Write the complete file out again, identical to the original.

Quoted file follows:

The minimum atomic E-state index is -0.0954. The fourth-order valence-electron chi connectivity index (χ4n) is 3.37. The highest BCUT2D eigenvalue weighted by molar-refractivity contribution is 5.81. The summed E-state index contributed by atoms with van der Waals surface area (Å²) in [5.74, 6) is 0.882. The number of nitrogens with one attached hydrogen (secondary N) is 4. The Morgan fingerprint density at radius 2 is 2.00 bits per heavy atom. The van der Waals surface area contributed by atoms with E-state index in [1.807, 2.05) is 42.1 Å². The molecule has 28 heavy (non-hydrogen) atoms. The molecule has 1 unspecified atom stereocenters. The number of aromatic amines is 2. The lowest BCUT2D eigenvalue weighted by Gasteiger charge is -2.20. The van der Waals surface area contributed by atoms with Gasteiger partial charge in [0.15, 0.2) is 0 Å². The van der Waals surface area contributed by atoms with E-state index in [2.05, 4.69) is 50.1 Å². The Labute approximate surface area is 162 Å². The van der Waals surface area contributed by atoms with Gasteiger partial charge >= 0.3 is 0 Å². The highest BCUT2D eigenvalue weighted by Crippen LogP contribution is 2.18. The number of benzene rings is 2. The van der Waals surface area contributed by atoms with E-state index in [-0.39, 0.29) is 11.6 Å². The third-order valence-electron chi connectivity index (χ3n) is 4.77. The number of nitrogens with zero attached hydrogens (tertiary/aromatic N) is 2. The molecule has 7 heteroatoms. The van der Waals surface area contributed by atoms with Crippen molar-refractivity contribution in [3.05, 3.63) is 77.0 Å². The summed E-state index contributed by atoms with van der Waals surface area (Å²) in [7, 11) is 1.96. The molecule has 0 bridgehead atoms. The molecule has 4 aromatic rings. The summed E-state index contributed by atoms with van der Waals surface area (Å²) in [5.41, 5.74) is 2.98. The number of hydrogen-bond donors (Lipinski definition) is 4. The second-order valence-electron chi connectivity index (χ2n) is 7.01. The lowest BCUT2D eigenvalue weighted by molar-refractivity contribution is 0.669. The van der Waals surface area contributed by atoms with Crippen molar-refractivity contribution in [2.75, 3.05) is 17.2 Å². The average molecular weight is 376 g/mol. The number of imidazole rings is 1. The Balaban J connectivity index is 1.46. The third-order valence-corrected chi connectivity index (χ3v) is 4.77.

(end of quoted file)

The minimum atomic E-state index is -0.0954. The fourth-order valence-electron chi connectivity index (χ4n) is 3.37. The highest BCUT2D eigenvalue weighted by molar-refractivity contribution is 5.81. The summed E-state index contributed by atoms with van der Waals surface area (Å²) in [5.74, 6) is 0.882. The number of nitrogens with one attached hydrogen (secondary N) is 4. The Morgan fingerprint density at radius 2 is 2.00 bits per heavy atom. The van der Waals surface area contributed by atoms with E-state index in [1.807, 2.05) is 42.1 Å². The molecule has 28 heavy (non-hydrogen) atoms. The molecule has 1 unspecified atom stereocenters. The number of aromatic amines is 2. The lowest BCUT2D eigenvalue weighted by Gasteiger charge is -2.20. The van der Waals surface area contributed by atoms with Gasteiger partial charge in [0.15, 0.2) is 0 Å². The van der Waals surface area contributed by atoms with E-state index in [2.05, 4.69) is 50.1 Å². The Labute approximate surface area is 162 Å². The van der Waals surface area contributed by atoms with Gasteiger partial charge >= 0.3 is 0 Å². The highest BCUT2D eigenvalue weighted by Crippen LogP contribution is 2.18. The number of benzene rings is 2. The van der Waals surface area contributed by atoms with E-state index in [-0.39, 0.29) is 11.6 Å². The third-order valence-electron chi connectivity index (χ3n) is 4.77. The number of nitrogens with zero attached hydrogens (tertiary/aromatic N) is 2. The molecule has 7 heteroatoms. The van der Waals surface area contributed by atoms with Crippen molar-refractivity contribution in [3.05, 3.63) is 77.0 Å². The summed E-state index contributed by atoms with van der Waals surface area (Å²) in [7, 11) is 1.96. The molecule has 0 bridgehead atoms. The molecule has 4 aromatic rings. The summed E-state index contributed by atoms with van der Waals surface area (Å²) in [5.41, 5.74) is 2.98. The number of hydrogen-bond donors (Lipinski definition) is 4. The second-order valence-electron chi connectivity index (χ2n) is 7.01. The lowest BCUT2D eigenvalue weighted by molar-refractivity contribution is 0.669. The van der Waals surface area contributed by atoms with Crippen molar-refractivity contribution in [2.75, 3.05) is 17.2 Å². The average molecular weight is 376 g/mol. The number of imidazole rings is 1. The Balaban J connectivity index is 1.46. The third-order valence-corrected chi connectivity index (χ3v) is 4.77.